REEM AL-HALABI: It wasn't just that I got shot, it was because security forces were after me too. I used to use pseudonyms to report for different channels, I used the name Noor, or Reem, or Abeer, or Lana. But once I got shot, a lot of people found out my true identity and name. So there was a lot of fear. There were security raids, looking for me, at my house, luckily I wasn't home. I was in training with Al Jazeera in Gaziantep, Turkey. I learned that security was after me at my house. My family told me never to come back to Aleppo. And from there, I thought: how can I keep going with my journalism work if I can't go back? And I came up with the idea to start the radio station.
PC: It must been awfully hard not to go back when your family was still in Syria.
REEM AL-HALABI: Of course.
PC: You said after the shooting you made a promise that you would use your voice and your role as a journalist to get the story out. When you started Nasaem Souria Radio, what did you want it to be?
REEM AL-HALABI: My focus was on local residents. When I started this work, I wanted to know how I could get our voice out to the world, to say, listen world, and look what's happening to us in Syria. Look at the violations taking place, look at the demands that we're making. When things started to get worse and the world wasn't paying attention, the Syrian government began to punish residents. They cut off electricity and the internet in Aleppo, and all people could hear was the sound of shelling and attacks. And through it all, residents couldn't even communicate with each other, even if they were in the same city. That's when I thought FM radio can help. It can be broadcast over wide areas, and you don't need special equipment to use it. That's when I thought we could do a local broadcast to help Syrian citizens figure out what was going on in their neighbourhoods in case of emergencies, when the shelling started, the security situation, the living situation.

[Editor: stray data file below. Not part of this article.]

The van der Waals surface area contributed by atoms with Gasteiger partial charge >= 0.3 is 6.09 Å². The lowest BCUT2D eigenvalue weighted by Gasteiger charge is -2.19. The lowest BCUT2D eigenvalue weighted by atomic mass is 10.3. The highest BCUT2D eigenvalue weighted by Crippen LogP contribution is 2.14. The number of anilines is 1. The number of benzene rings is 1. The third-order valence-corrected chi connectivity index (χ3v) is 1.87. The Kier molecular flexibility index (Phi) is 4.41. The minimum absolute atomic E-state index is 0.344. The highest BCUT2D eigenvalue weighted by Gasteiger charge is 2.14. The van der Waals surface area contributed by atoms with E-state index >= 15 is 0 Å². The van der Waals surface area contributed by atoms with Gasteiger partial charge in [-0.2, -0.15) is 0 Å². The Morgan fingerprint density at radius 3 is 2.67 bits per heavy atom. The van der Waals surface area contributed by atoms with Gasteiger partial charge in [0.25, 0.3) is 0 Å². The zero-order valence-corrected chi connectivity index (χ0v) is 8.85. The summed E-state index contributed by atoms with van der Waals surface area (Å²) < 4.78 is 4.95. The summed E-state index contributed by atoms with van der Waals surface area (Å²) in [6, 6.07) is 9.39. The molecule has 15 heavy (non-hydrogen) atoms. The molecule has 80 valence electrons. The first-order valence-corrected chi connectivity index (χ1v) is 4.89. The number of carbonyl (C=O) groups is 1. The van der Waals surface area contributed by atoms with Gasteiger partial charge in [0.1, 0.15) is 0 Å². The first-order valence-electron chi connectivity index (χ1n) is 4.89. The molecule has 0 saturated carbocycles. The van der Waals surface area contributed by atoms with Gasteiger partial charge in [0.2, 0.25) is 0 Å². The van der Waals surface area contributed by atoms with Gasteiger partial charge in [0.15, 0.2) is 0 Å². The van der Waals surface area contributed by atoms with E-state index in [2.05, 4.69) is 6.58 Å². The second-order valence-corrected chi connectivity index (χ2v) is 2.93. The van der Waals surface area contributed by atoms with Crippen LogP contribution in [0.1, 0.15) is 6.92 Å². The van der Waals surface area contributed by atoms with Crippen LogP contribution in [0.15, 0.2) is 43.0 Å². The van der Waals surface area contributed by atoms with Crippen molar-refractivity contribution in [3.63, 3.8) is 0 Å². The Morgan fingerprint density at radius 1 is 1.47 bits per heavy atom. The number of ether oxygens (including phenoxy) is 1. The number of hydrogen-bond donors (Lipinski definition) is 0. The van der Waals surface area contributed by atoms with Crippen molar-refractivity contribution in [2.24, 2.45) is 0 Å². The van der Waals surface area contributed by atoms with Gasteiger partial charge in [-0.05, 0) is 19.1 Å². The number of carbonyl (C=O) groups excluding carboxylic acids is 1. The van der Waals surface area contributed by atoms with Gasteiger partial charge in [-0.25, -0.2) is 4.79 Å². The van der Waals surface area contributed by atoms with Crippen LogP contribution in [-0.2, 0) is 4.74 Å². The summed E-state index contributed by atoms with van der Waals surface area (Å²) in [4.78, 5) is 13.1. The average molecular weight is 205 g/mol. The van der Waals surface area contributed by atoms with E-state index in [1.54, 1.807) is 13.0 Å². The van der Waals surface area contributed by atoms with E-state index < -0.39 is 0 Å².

PC: So what kinds of things could be heard on Nasaem in its early days?
REEM AL-HALABI: The news, interactive shows, we started with a morning show, where people could call-in. I saw the radio as a platform for people to tell their stories. Official media channels were under Syrian government control. But Nasaem Radio gave people the chance to express their opinions, to send text messages, to speak their minds without phone lines disconnecting. So for people, this was a space for expression. And we were trying to provide them with information, news, with hope, with music, songs.
PC: It must have been, it is hard enough to make radio in Canada. It must have been terribly difficult to make it while you were in Turkey to the people of a country who were in a warzone. I mean, how did you even pull this off?